Spain - Urban population

The value for Urban population in Spain was 37,063,210 as of 2016. As the graph below shows, over the past 56 years this indicator reached a maximum value of 37,063,210 in 2016 and a minimum value of 17,227,480 in 1960.

Definition: Urban population refers to people living in urban areas as defined by national statistical offices. It is calculated using World Bank population estimates and urban ratios from the United Nations World Urbanization Prospects. Aggregation of urban and rural population may not add up to total population because of different country coverages.

Source: World Bank staff estimates based on the United Nations Population Division's World Urbanization Prospects.

See also:

Year Value
1960 17,227,480
1961 17,614,510
1962 18,089,100
1963 18,560,790
1964 19,059,710
1965 19,580,950
1966 20,096,610
1967 20,660,200
1968 21,248,040
1969 21,772,800
1970 22,330,440
1971 22,878,390
1972 23,372,200
1973 23,870,860
1974 24,372,580
1975 24,876,770
1976 25,379,950
1977 25,880,540
1978 26,368,360
1979 26,838,010
1980 27,289,440
1981 27,669,150
1982 27,925,420
1983 28,151,120
1984 28,357,570
1985 28,549,380
1986 28,723,940
1987 28,887,110
1988 29,036,440
1989 29,169,750
1990 29,286,920
1991 29,430,520
1992 29,607,130
1993 29,793,330
1994 29,967,940
1995 30,133,080
1996 30,291,560
1997 30,451,230
1998 30,610,090
1999 30,767,120
2000 30,937,860
2001 31,186,430
2002 31,708,810
2003 32,390,830
2004 33,059,300
2005 33,727,740
2006 34,408,810
2007 35,159,320
2008 35,833,180
2009 36,260,460
2010 36,535,850
2011 36,773,880
2012 36,904,880
2013 36,889,980
2014 36,884,900
2015 36,962,610
2016 37,063,210

Development Relevance: Explosive growth of cities globally signifies the demographic transition from rural to urban, and is associated with shifts from an agriculture-based economy to mass industry, technology, and service. In principle, cities offer a more favorable setting for the resolution of social and environmental problems than rural areas. Cities generate jobs and income, and deliver education, health care and other services. Cities also present opportunities for social mobilization and women's empowerment.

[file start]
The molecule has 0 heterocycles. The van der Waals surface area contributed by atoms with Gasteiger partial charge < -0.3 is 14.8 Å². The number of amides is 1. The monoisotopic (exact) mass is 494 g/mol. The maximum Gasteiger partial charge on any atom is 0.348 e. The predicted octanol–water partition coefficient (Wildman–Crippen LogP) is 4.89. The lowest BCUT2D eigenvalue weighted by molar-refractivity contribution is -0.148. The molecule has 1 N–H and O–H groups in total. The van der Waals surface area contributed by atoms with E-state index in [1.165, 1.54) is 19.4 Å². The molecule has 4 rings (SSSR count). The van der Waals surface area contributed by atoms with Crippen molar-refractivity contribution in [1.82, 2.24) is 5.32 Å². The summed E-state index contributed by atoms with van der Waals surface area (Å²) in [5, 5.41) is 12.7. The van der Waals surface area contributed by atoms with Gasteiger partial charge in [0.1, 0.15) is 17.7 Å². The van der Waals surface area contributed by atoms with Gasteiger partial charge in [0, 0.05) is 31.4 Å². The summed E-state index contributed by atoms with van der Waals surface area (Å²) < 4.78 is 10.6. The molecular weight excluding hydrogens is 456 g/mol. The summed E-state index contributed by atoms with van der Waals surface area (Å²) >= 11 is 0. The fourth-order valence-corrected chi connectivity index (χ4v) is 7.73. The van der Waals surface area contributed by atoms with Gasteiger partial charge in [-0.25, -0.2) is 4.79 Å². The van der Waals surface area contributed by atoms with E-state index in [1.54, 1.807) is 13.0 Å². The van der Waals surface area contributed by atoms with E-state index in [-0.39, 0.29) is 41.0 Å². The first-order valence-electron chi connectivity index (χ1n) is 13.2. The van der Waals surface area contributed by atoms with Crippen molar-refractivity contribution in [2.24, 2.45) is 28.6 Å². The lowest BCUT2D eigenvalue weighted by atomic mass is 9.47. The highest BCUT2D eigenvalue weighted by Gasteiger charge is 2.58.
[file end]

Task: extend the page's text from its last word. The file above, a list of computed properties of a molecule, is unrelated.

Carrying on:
Limitations and Exceptions: Aggregation of urban and rural population may not add up to total population because of different country coverage. There is no consistent and universally accepted standard for distinguishing urban from rural areas, in part because of the wide variety of situations across countries. Most countries use an urban classification related to the size or characteristics of settlements. Some define urban areas based on the presence of certain infrastructure and services. And other countries designate urban areas based on administrative arrangements. Because of national differences in the characteristics that distinguish urban from rural areas, the distinction between urban and rural population is not amenable to a single definition that would be applicable to all countries. Estimates of the world's urban population would change significantly if China, India, and a few other populous nations were to change their definition of urban centers. Because the estimates of city and metropolitan area are based on national definitions of what constitutes a city or metropolitan area, cross-country comparisons should be made with caution.

Statistical Concept and Methodology: Urban population refers to people living in urban areas as defined by national statistical offices. The indicator is calculated using World Bank population estimates and urban ratios from the United Nations World Urbanization Prospects. To estimate urban populations, UN ratios of urban to total population were applied to the World Bank's estimates of total population. Countries differ in the way they classify population as "urban" or "rural." The population of a city or metropolitan area depends on the boundaries chosen.

Aggregation method: Sum

Periodicity: Annual

Classification

Topic: Environment Indicators

Sub-Topic: Density & urbanization